Thoughts - Think about your decisions, but not too long!

Don't get caught-up in over-analysis - Yes easier said than done!

Depend on your team to address the risks as they arise.  But continue to move forward and respect innovative discussions - those are the sources of the game changers.

Good reminder below....

We all sometimes sit on the fence tooooo long before we make a decision.

This does not mean to rush into things..... you need to have information at hand before you make a decision.  Validate the credibility of the information and understand the capability of the people that gave you the information.  Then check the info as soon as you act and adjust accordingly, refer to a popular lifecycle from  Deming if needed:

Plan - Do - Check - Act

Build the trust, bring your team into the justifications and logic around the decision since they will also need to be there to handle the risks and unknowns - that surely will be present once you start to act on the decisions.

Remember, businesses and technologies are changing every day/week/month and the globe is so interconnected that you can be impacted.  If you are afraid to act, firm up your risk management and change control process, often failure to act costs more in lost opportunities and integration/procurement costs (others are waiting and being impacted) - so take that into consideration.

Buckle up - the world will only get more interconnected. Be timely in your decisions.

Tools - Checklist for Project Kick off - focus on non PM roles

You are kicking off a project, majority of people on your team are not project managers, so ensure everyone is on the same page to get the work done.  We all need to understand what is a project framework – essentially – the platform from which we all stand upon and follow and work together to achieve objectives and deliverables.

Below is a basic checklist to help stakeholders not experienced in PM.  It helps identify areas that may need additional support to get up to speed and enhance their PM understanding - so we all are on the same page :-)  
  1. Do you understand how to link the project with business value-add
  2. Is it clear to separate between the project vs operations vs strategy
  3. Do you understand how the project fits into the “real work world” once it is done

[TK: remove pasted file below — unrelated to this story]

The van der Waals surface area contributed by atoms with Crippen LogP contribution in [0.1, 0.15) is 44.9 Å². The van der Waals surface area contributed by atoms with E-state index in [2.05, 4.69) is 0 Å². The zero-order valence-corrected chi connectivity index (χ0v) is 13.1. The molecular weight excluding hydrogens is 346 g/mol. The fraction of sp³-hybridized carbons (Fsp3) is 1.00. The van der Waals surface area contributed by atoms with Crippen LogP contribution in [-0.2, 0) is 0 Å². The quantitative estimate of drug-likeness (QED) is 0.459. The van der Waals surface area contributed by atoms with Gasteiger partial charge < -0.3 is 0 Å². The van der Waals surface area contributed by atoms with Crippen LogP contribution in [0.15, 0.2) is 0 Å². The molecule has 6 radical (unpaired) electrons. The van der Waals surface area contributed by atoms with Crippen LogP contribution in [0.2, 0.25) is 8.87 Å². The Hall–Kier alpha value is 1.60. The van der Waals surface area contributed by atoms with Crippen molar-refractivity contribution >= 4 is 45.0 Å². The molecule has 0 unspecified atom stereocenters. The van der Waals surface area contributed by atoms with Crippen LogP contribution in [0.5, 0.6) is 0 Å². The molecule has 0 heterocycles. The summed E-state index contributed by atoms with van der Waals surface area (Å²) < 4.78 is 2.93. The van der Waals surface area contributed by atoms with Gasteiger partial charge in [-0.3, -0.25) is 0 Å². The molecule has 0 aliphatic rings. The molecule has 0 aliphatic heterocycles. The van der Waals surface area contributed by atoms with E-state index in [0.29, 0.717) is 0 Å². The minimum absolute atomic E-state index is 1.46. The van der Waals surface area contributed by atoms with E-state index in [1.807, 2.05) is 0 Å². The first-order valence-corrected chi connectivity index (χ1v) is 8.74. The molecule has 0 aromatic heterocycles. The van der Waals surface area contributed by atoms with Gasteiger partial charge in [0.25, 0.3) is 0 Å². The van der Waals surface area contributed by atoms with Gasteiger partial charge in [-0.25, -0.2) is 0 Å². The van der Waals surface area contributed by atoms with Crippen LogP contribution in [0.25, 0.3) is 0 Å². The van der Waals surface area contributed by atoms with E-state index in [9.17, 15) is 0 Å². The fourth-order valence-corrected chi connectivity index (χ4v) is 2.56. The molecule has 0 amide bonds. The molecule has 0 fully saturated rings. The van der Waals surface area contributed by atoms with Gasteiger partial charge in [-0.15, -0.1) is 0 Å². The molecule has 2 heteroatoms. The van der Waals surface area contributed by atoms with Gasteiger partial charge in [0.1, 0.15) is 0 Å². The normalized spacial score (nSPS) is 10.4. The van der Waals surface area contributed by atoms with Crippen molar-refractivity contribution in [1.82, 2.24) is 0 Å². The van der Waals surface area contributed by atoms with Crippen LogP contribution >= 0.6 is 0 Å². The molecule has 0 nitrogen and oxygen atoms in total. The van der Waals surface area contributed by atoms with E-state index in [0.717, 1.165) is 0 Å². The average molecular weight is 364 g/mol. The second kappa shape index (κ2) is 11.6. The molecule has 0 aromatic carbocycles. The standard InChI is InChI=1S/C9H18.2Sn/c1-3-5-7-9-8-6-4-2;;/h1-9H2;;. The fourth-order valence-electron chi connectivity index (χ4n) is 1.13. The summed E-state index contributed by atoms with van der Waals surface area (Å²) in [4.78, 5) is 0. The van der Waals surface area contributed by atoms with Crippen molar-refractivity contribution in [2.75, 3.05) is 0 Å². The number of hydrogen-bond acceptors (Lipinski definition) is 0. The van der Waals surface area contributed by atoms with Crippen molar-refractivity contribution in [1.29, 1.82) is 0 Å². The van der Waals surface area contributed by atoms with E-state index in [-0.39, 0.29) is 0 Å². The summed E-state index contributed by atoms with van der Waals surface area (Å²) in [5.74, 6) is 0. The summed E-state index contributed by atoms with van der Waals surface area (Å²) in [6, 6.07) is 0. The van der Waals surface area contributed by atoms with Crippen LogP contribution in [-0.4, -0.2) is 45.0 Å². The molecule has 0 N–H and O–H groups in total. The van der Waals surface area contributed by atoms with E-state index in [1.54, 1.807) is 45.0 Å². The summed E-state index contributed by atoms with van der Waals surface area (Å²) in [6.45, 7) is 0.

4. Do you understand the support systems to help manage priorities, accountabilities, risk, change & stress
  5. Is it clear how the team and company will initiate the project in a formalized, structured format that also follows globally accepted best practices
  6. Does everyone understand the project lifecycle and how you will flow through the project start to end (initiate, plan, execute, monitor, control and close a project
  7. Is the project plan broken down into clear knowledge areas (Scope, Time, Cost, Quality, HR, Communication, Risks, Integration, Procurement, Stakeholders, Safety, Claims, Environment, Financials, Records, Relations)
  8. Is it clear who the client is and how to manage that relationship
  9. Do you understand how to clarify priorities and then when there is conflict how to manage the trade-off decisions
  10. Do you have a system to help manage influencers (risks, assumptions, constraints, dependencies)
  11. Is there a system to help identify future solutions that are aligned with the business to further maximize value (future strategies, lessons learned)
  12. Is there a understanding of the learnings you will get from this project and how it will also align with your career path
  13. Is it easy, clear and prepared so you can leverage templates for the project
  14. Is it easy, clear and structured so you can understand how the work will follow/fit within a management system (overall way that the project will be started, delivered and ended)
  15. Do you know of other systems, templates, methodologies that you can also bring to the table to help this project have a higher probability of success (we are all part of the success factor and each project is unique)

Often we spend so much time training our PMs and ensuring they have all the tools, but don’t forget the other 99% of the team that also needs to understand project frameworks and methodologies. The trick is to find the balance as to what level of detail do they need to know.  Today we have flatter organizations and also stakeholders that want to be more empowered and take a more active role.  Checklists help narrow down the areas that can be addressed or enhanced asap.

PMTip - Is PM Training all the Same? What is Project Management?

When someone talks about continuous PM Training - often a Manager/Exec states the company does not need it, since they already did the PM training.

Often I hear PMs telling me, they took a PM training course, but then are not allowed any more.  They tend to hear " all PM training is the same, and especially when it leads to certification (e.g. PMP) and thus we don't need more of the same thing".

I fully agree to not duplicate things, but, wow, PM is so diverse, and every few years the profession has major advancements - since it is an enabler of business (which is constantly evolving). One thing for sure, you want success in business, you must be open to creativity, critical thinking, communication, collaboration and the ability to evolve and continue to learn.

PM is an incredibly tough profession.  Mostly because everyone can rightfully say that we are all Project Managers and we all do Project Management. Thus we can also technically say we are already doing it so do not need training, or we already know so much we do not have time for more, or there is not enough value to take a class since it is too subjective (not enough immediate, tangible results).

Project Management is extremely diverse, unique, complex full of risk and varies greatly depending on the: